JT's on the Bay
1 Curtis Rd. Blue Point, NY 631-363-2205
The clouds had just begun to darken when we set out for Blue Point, on Great South Bay just west of Patchogue. By the time we pulled into the parking lot of the month-old JT's on the Bay, the sky was unleashing torrents.
.Hours: Lunch, daily, 11:30 a.m. to 4:30 p.m.; dinner, 4:30 to 10 p.m. Reservations: Not Accepted Credit cards: Accepted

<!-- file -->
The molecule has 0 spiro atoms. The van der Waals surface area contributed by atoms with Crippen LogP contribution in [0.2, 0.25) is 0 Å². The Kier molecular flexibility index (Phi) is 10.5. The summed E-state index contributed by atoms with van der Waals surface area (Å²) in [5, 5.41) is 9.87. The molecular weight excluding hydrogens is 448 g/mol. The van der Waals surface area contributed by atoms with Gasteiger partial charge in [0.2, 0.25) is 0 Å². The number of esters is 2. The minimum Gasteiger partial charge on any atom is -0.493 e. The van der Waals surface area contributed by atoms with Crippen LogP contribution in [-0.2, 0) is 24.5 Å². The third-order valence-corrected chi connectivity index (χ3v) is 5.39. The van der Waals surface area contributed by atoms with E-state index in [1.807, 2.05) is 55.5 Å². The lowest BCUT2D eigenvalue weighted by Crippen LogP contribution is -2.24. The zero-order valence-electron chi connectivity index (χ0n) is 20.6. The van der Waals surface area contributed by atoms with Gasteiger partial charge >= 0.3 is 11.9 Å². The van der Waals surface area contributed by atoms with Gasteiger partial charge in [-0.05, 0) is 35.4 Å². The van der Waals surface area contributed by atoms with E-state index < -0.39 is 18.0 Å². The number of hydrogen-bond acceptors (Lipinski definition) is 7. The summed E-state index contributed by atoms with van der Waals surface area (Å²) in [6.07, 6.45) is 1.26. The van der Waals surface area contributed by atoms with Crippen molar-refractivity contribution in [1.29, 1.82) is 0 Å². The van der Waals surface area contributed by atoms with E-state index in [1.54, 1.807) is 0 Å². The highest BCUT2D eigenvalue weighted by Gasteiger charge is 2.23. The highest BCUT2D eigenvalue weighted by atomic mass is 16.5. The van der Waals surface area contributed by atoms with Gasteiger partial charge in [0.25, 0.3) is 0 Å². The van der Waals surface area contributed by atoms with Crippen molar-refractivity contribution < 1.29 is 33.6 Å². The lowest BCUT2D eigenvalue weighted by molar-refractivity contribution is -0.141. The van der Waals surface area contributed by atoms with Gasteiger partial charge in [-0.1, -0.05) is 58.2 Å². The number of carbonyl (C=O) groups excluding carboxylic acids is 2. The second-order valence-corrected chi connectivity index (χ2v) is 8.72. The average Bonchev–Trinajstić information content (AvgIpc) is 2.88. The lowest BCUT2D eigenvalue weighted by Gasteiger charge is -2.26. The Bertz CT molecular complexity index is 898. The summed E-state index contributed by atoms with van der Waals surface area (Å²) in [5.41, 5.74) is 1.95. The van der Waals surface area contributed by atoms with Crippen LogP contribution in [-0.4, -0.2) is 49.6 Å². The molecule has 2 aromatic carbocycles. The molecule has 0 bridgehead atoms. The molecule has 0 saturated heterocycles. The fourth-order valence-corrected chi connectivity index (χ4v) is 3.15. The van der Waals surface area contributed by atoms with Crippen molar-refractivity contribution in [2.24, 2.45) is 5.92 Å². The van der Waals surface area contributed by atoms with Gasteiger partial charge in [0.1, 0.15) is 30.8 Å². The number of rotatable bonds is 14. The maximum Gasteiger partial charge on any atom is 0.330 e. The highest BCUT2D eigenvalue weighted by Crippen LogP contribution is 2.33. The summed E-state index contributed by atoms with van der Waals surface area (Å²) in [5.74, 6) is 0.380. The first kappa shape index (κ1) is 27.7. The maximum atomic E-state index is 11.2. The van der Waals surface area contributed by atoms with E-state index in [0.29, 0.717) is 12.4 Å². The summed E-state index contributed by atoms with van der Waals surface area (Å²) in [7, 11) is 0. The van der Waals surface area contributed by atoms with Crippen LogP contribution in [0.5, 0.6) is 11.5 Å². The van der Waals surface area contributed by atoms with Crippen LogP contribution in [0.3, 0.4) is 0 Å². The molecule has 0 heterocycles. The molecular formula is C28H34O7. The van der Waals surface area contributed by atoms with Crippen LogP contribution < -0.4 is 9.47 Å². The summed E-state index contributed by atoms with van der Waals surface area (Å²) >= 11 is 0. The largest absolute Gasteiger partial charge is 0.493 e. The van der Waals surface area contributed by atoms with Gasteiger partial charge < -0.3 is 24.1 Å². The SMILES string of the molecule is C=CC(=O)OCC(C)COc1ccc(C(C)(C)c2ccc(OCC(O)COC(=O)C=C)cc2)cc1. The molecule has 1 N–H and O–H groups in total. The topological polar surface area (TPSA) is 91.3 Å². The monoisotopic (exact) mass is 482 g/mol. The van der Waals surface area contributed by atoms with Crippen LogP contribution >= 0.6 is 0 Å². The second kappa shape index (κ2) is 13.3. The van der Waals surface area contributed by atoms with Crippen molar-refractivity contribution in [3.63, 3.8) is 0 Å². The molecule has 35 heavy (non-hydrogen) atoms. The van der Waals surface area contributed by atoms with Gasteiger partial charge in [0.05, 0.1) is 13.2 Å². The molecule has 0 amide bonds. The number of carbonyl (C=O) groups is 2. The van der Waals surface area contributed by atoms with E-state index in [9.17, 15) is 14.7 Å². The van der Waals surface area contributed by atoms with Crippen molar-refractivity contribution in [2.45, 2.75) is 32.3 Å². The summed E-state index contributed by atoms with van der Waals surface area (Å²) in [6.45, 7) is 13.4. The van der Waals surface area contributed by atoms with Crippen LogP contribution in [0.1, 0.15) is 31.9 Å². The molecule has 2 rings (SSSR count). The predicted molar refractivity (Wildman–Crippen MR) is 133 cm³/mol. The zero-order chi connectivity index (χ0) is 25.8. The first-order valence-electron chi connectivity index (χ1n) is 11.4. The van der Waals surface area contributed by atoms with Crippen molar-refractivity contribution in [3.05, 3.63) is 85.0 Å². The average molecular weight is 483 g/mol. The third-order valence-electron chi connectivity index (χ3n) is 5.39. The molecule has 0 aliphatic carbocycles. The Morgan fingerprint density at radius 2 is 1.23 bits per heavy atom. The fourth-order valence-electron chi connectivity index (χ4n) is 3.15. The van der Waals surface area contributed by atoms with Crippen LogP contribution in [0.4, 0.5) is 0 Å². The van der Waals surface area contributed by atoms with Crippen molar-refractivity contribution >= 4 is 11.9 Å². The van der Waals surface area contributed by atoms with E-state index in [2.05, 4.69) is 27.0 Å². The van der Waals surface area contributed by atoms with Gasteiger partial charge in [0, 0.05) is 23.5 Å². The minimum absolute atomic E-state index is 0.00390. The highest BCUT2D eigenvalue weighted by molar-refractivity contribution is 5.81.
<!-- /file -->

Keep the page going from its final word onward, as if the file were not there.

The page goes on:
The clouds had just begun to darken when we set out for Blue Point, on Great South Bay just west of Patchogue. By the time we pulled into the parking lot of the month-old JT's on the Bay, the sky was unleashing torrents. "Where would you like to sit?" our host asked us. I glanced around at the pleasantly offbeat interior, with its beach shack ambience. Although a canopy shielded those diners out on the deck, an inside window table still afforded a view of the Great South Bay, situated a distance across the road from the restaurant. "Indoors," we told our host. Good decision, for in a few minutes, windswept rain was slanting onto the deck, causing the staff to scurry about in order to move diners, food, tables and chairs inside. Watching, I gained a new-found respect for cheap plastic patio furniture that can be easily picked up with one hand. I can't say I have as much regard for plastic utensils or plates, pretty much the rule here. For the most part, though, the inconvenience was worth enduring for the sake of dining on the generally well-executed eclectic-American menu of Michael Wilson. When summer ends, Wilson will return as dinner chef of JT's Corner Cafe in Nesconset, temporarily serving only breakfast and lunch. Married owners Justin and Krista Tempelman act as co-managers at their new location. Although we had to wait half an hour for our appetizers to arrive, we were rewarded with a cool, fresh salad of lump crab dressed with a green chile vinaigrette and plated with pineapple mango salsa. Steamed clams in butter sauce were fairly ordinary, but a roasted garlic potato soup was both very good and very rich. The friend who ordered it could eat no more than a few spoonfuls. Speaking of things creamy, Wilson's lobster mac and cheese (which didn't contain much lobster) improved greatly after a few shakes of salt. Where he really showed his talent was in a main course of lovely pan-seared sea scallops with summer corn pudding and grilled asparagus, a paean to the season. His blackened swordfish with a summer fruit salsa and mashed sweet potatoes featured fish that was perfectly burnished and moist inside. Mahi mahi, on the other hand, had spent a bit too long in the pan. A surprise winner was a fat, juicy, cider-glazed pork chop with potato pancakes and house-made applesauce. After the storm outside had calmed somewhat, we moved outside to the deck for coffee and dessert, two decent bakery cakes, peanut butter crunch and key lime. Listening to the faint patter of rain overhead, we chatted, gazing at the serene boat-filled canal. If you want to dock and dine, there are five slips and no dockage fee in Corey Creek, Blue Point Marina across from the Town of Brookhaven boat ramp.